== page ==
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MOT Update: DVSA updates classic car exemption criteria

MOT Update: DVSA updates classic car exemption criteria

30 May 2018

DVSA has published new guidance to clarify their criteria for when a classic car does not need an MOT.

As of 20th May 2018, cars built or first registered more than 40 years ago do not require an MOT unless “substantial changes” have been made to the vehicle in the last 30 years.

DVSA have now provided a thorough definition on what counts as a “substantial change”, and you can read the full guidance below:

1. Eligibility

You do not need to get an MOT if:

  • The vehicle was first registered more than 40 years ago
  • No ‘substantial changes’ have been made to the vehicle in the last 30 years

There are different rules for lorries, buses and trailers.

Read a quick guide about historic (classic) vehicles

2. What ‘substantial changes’ means

A ‘substantial change’ is something that means the technical characteristics of the main components have changed.

Cars, private passenger vehicles and light commercial vehicles

Chassis

Chassis replacements of the same pattern as the original do not count as a substantial change.

Monocoque bodyshell (including any sub-frames) replacements of the same pattern as the original do not count as a substantial change.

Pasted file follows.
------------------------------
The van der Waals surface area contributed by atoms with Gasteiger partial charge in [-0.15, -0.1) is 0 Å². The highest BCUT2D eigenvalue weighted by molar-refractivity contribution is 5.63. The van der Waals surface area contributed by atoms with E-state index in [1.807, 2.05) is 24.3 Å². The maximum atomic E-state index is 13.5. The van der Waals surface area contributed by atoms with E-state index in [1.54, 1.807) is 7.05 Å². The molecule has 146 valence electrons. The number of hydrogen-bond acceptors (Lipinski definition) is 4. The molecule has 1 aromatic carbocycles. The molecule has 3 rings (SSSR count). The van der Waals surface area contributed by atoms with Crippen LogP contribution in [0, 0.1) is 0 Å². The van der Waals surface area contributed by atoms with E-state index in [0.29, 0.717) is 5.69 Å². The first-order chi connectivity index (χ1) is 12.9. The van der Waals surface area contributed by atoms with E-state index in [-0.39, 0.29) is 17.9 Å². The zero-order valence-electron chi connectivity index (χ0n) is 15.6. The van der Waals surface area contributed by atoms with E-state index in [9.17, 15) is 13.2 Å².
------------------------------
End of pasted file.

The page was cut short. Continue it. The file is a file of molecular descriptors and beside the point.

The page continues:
Axles and running gear

Alterations to the type and/or method of suspension or steering counts as a substantial change.

Engine

Alternative cubic capacities of the same basic engine and alternative original equipment engines do not count as a substantial change.

If the number of cylinders in an engine is different from the original, it’s likely to be, but not necessarily, the case that the current engine is not alternative original equipment.

Other reasons for changes

It does not count as a substantial change if:

  • Changes are made to preserve a vehicle because the original type parts are no longer reasonably available
  • Changes of a type - you need to be able to prove the change was made when vehicles of the type were in production or within 10 years of the end of production
  • Axles and running gear have been changed to improve efficiency, safety or environmental performance
  • Vehicles that were previously used as commercial vehicles had changes made to them - you need to be able to prove the changes were made when the vehicle was used commercially

Things that count as ‘substantial changes’

It counts as a ‘substantial change’ if a vehicle:

  • Is a kit car assembled from components from different makes and model of vehicle
  • Is a kit conversion, where a kit of new parts is added to an existing vehicle, or old parts are added to a kit of a manufactured body, chassis or monocoque bodyshell, which changes the general appearance of the vehicle

However, if any of these 4 types of vehicle is taxed as a ‘historic vehicle’, and it has not been modified during the previous 30 years, it is exempt from needing an MOT.

3. More information

Speak to a historic vehicle expert to help you decide if your vehicle is exempt or not.

If you need further advice or clarification surrounding the new MOT exemption criteria, please call the IGA Member Helpline on 0845 305 4230.